The Public Health Agency of Canada posts information related to West Nile Virus in Canada and also tracks West Nile Virus through human, mosquito, bird and horse surveillance. Link here to access their most current weekly update (reporting date June 21, 2021; retrieved August12, 2021). The screenshot below (retrieved 12Aug2021) serves as a reference and reports one human case of WNV, a positive wild bird, and positive mosquito pools in Ontario.
Bird surveillance continues to be an important way to detect and monitor West Nile Virus. The Canadian Wildlife Health Cooperative (CWHC) works with governmental agencies (i.e., provincial laboratories and the National Microbiology Laboratory) and other organizations to report the occurrence of WNV. Dead birds retrieved from areas of higher risk of West Nile Virus are tested for the virus. A screenshot of the latest reporting results posted by Canadian Wildlife Health Cooperative is below (retrieved 12Aug2021).
Anyone keen to identify mosquitoes will enjoy this pictorial key for both larvae and adults which is posted on the Centre for Disease Control (CDC) website but sadly lacks a formal citation other than “MOSQUITOES: CHARACTERISTICS OF ANOPHELINES AND CULICINES prepared by Kent S. Littig and Chester J. Stojanovich” and includes Pages 134-150. The proper citation may be Stojanovich, Chester J. & Louisiana Mosquito Control Association. (1982). Mosquito control training manual. pp 152.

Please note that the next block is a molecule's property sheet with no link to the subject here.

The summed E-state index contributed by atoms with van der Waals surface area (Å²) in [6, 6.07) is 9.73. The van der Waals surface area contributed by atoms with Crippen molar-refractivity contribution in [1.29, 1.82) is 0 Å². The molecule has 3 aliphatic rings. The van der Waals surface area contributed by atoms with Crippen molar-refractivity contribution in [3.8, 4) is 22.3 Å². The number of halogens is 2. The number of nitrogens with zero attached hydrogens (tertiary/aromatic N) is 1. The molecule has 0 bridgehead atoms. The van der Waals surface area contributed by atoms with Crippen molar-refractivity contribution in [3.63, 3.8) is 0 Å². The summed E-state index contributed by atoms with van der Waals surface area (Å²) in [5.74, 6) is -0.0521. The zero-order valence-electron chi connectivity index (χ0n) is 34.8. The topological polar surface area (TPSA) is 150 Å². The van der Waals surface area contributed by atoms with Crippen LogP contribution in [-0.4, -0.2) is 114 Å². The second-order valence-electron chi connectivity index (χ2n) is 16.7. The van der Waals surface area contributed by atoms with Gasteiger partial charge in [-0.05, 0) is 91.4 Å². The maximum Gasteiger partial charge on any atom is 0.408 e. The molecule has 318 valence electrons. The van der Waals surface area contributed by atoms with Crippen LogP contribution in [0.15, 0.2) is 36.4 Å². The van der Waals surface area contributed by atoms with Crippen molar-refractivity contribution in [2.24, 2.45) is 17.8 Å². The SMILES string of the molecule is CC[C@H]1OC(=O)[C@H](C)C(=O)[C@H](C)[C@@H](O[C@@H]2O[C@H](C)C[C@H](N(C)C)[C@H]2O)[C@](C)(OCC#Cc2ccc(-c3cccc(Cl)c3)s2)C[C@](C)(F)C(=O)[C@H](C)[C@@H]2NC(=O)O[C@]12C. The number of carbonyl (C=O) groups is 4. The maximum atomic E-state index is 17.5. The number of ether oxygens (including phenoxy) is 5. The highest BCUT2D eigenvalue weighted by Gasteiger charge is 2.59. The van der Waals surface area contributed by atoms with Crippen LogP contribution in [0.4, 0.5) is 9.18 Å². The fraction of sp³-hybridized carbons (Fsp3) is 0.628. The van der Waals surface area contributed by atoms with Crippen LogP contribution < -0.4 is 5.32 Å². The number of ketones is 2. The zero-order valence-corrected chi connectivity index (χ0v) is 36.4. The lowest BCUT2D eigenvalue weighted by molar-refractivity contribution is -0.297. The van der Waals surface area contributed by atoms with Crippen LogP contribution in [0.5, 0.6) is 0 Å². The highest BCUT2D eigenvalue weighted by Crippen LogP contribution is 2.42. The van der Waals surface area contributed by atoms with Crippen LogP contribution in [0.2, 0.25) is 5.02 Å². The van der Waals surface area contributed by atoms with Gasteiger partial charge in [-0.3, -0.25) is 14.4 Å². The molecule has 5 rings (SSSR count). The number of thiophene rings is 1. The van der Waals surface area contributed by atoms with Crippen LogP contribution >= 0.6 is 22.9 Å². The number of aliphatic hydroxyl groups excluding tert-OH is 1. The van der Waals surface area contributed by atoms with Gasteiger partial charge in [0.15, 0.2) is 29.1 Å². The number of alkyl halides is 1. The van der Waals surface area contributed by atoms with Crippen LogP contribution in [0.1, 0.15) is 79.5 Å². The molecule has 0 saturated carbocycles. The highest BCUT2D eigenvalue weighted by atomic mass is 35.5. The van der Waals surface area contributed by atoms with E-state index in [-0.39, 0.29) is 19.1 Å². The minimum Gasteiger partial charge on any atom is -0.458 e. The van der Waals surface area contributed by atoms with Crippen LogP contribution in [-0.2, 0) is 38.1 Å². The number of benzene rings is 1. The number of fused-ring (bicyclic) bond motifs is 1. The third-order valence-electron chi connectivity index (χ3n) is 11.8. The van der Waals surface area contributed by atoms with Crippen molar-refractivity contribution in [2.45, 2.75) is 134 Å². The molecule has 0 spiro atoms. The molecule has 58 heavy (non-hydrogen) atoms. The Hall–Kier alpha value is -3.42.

The Field Heroes campaign continues to raise awareness of the role of beneficial insects in western Canadian crops.
Two NEW Field Heroes resources for 2021 include:
Reminder – Before the harvest rush begins, start to consider pre-harvest intervals. The PHI refers to the minimum number of days between a pesticide application and swathing or straight combining of a crop. The PHI recommends sufficient time for a pesticide to break down. PHI values are both crop- and pesticide-specific. Adhering to the PHI is important for a number of health-related reasons but also because Canada’s export customers strictly regulate and test for the presence of trace residues of pesticides.
Here are a few resources to help:
• Information about PHI and Maximum Residue Limits (MRL) is available on the Keeping It Clean website.
• The Pest Management Regulatory Agency has a fact sheet, “Understanding Preharvest Intervals for Pesticides” or download a free PDF copy.
• Use Keeping It Clean’s “Spray to Swath Interval Calculator” to accurately estimate: